Fruit at the Heart of a Healthy Diet


There is no better time than summer to honor the needs of our taste buds and the rest of our bodies with in-season fruits that reconcile our desire for flavor with our bodies’ needs for vitamins, minerals, anti-oxidants and fiber.

As temperatures rise, we crave foods that are lighter, cleaner on the palate and impart energy needed for our outdoor pursuits.

With supermarket produce departments and farmers markets at their most colorful and alluring right now, there is no better time to honor the needs of our taste buds and the rest of our bodies with in-season fruits that reconcile our desire for flavor with our bodies’ needs for vitamins, minerals, anti-oxidants and fiber.

Chef, certified dietician and nutritionist Gina Keatley (whose attractive menus and ideas have been showcased on the Food Network, ABC, Fox Good Day New York and Bravo’s Top Chef) offers a quick primer for in-season fruits known for healthy, tasty choices.

Her choices: Cantaloupe is packed with folate, potassium, beta-carotene and lutein. Kiwis are loaded with vitamins E, A and C, and also contain a large amount of fiber. Strawberries serve up abundant vitamin C, iron, folic acid and antioxidants while tomatoes offer hearty doses of lycopene, lutein, vitamin C, potassium, folate and fiber.

While avocados should be eaten in moderation because of their fat content, Keatley notes that they are rich in fiber, folic acid and potassium as well as polyunsaturated and monounsaturated fats that protect the heart and reduce blood cholesterol.

Nutritionist and author Janet Brill of Valley Forge, Pa., is a big berry fan, which is especially fitting given her involvement in the “Go Red” campaign that raises awareness and funds to combat heart disease in women.

The nutritionist and fitness expert refers to several studies that show how going red in terms of fruit intake can improve one’s ability to take charge of heart health.

Brill details that “the presence of phytochemicals found in edible plants” — phytochemicals often impart flavor and color to fruits and plants — “plays a major role in preventing, halting and reversing the process of atherosclerosis,” the build-up of fatty deposits in arteries.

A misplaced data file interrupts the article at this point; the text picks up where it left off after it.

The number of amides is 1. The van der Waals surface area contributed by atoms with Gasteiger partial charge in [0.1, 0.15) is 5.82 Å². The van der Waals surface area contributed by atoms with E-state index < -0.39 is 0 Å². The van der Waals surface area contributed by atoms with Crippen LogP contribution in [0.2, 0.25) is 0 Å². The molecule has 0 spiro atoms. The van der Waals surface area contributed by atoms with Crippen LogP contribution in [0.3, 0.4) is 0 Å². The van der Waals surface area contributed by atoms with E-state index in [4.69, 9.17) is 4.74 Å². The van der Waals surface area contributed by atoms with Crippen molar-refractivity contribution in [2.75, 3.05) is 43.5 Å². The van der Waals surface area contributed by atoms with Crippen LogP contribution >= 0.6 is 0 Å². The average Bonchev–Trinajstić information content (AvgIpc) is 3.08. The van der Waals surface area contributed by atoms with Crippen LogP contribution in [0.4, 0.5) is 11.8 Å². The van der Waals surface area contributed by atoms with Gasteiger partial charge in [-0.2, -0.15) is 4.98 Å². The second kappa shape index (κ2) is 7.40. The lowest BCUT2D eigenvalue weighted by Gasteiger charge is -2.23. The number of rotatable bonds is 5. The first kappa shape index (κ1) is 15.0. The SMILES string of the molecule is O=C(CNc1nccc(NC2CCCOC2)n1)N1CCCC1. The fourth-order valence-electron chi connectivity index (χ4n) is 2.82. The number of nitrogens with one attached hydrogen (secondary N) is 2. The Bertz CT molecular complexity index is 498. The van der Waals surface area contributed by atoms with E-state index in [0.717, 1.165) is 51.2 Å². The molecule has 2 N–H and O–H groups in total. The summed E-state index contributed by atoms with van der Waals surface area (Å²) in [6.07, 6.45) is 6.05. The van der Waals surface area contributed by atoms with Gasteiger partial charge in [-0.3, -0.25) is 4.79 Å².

She elaborates: “Polyphenols are the largest and most biologically active group of phytochemicals,” and they “carry extraordinarily salutary effects, especially for the heart. Plants produce polyphenols to protect themselves against the elements such as UV light damage and invasion by bacteria, fungi and viruses.”

Flavonoids, a major class of polyphenols, in turn, have a positive effect on one’s arteries. Brill also points to the results of Nurses’ Health Study II (published earlier this year in the medical journal Circulation), which found that eating three or more servings of blueberries and strawberries each week may help reduce a woman’s risk of heart attack by an astounding 32 percent.

What is all the more remarkable, given the popularity of strawberries in this country, is that most Americans don’t get nearly enough of these beneficial chemicals in their diets.

“Fruit offers a powerhouse of vitamins and minerals, and in addition to berries, my recommendation is to include a variety of fruits throughout the day,” continues Brill.

“We often say to eat from the rainbow of colors, including white fruits, too.”

It’s all there in the research: “Studies have shown health benefits from white-flesh fruits such as apples, pears and bananas. Other health benefits include growth and repair of body tissue, speeding up of wound healing, healthier teeth and gums, and helping the body form red blood cells and reduce risk of birth defects.”

There will always be people in the crowd who resist the allure of fresh seasonal fruits and vegetables, even when they know what’s truly good for them. Chicago-area registered dietician Toby Smithson (who is also a certified diabetes educator and spokeswoman for the Academy of Nutrition and Dietetics) peels off some common-sense rules in elevating one’s intake of fruits and vegetables.

“Purchase fruits that are in season so you will get the best flavor and the best price,” Smith­son suggests. “However, be aware that fresh fruits are not always the richest in nutrients because of the lag time from farm to your table through transportation. 

“This is a big reason why farmers markets are becoming the produce source of choice for many consumers, offering fresh­er products brought to the market stand straight from being picked from the field.”


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